In Solea International BVBA v. Bassett & Walker International Inc., 2018 ONSC 4261, the Ontario Court of Appeal had directed the Superior Court to rehear a motion for summary judgment applying the provisions of the United Nations Convention on Contracts for the International Sale of Goods (“CISG”), representing a rare instance of the Ontario Court explicitly considering the CISG.
The case involved the sale of shrimp by the plaintiff to the defendant. The defendant argued, among other things, that it was not required to pay for the shrimp because the plaintiff breached a fundamental term of the contract, being provision of a Health Certificate with a statement guaranteeing that the shrimp was free of certain diseases. The defendant argued that as a result of breach of a fundamental term, it was entitled to declare the contract avoided (pursuant to Article 49 of the CISG).
In rejecting that defence, the Judge did not consider whether the breach was “fundamental”. Rather, the Judge, referring to Article 49 (which states that “The buyer may declare the contract avoided: (a) if the failure by the seller to perform any of his obligations under the contract or this Convention amount to a fundamental breach of contract” [Emphasis added.]) and determined that there was no evidence that the defendant had “declared” the contract avoided as required by the CSIG, such that the defendant was not entitled to avoid the contact.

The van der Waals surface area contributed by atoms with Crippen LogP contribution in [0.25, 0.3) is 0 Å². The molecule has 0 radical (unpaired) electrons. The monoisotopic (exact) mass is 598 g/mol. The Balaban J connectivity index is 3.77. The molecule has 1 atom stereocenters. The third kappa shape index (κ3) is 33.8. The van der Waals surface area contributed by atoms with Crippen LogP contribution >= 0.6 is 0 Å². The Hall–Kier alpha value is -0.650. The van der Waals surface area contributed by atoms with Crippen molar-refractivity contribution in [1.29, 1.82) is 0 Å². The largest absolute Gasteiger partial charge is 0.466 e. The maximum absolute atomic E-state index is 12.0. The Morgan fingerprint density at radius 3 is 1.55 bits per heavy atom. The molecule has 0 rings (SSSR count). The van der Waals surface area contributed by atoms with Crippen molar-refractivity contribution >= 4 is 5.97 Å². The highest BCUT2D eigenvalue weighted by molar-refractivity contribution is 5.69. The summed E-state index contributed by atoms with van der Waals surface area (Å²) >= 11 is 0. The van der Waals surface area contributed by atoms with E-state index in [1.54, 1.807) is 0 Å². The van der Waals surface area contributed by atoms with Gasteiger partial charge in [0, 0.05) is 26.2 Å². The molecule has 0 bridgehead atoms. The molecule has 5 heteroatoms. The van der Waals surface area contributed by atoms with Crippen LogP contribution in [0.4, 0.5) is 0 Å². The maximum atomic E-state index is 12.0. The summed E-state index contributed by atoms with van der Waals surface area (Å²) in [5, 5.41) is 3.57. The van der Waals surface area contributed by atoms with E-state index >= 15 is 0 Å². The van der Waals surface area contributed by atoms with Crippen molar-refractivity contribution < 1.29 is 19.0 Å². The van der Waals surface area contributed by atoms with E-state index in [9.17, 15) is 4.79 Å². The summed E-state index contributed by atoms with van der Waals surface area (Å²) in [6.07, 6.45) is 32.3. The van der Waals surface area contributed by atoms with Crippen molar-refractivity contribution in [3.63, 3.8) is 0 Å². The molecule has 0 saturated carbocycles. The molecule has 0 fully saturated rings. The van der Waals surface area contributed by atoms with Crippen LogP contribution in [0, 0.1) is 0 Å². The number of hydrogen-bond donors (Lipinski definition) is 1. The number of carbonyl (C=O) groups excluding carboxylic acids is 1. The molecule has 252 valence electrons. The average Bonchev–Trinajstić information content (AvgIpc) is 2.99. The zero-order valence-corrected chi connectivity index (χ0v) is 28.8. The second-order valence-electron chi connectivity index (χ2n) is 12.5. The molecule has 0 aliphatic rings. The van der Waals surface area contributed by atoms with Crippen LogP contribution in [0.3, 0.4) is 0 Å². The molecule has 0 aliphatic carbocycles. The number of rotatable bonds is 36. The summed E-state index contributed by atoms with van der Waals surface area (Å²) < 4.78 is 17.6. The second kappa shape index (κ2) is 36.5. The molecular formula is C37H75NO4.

The decision does not refer to Article 26 of the CISG (which provides that “A declaration of avoidance of the contract is effective only if made by notice to the other party”) or to the CISG case law considering the necessary form, contents and timing of the “notice” of avoidance.
Similarly, the decision did consider in detail Article 49 (2) (b) (which provides that “where the seller has delivered the goods, the buyer loses the right to declare the contract avoided unless he does so: […] (b) in respect of any breach other than late delivery, within a reasonable time: (i) after he knew or ought to have known of the breach”) or the CISG case law regarding “a reasonable time”.
Solea International BVBA v. Bassett & Walker International Inc. is noteworthy as one of the few Ontario cases to consider the CISG in any detail. However, it is unfortunate that the decision did not consider the body of international decisions interpreting the provisions of the CISG (including from Courts with significantly more experience applying the CISG).
Many Ontario lawyers are not aware that the CISG is the law of Ontario (by the International Sales Conventions Act, RSO 1990, c I.10) that applies to contracts for the international sale of goods. The lawyers at Gilbertson Davis LLP have experience with commercial litigation claims, including international sale of goods claims involving the CISG. Please contact us for an initial consultation.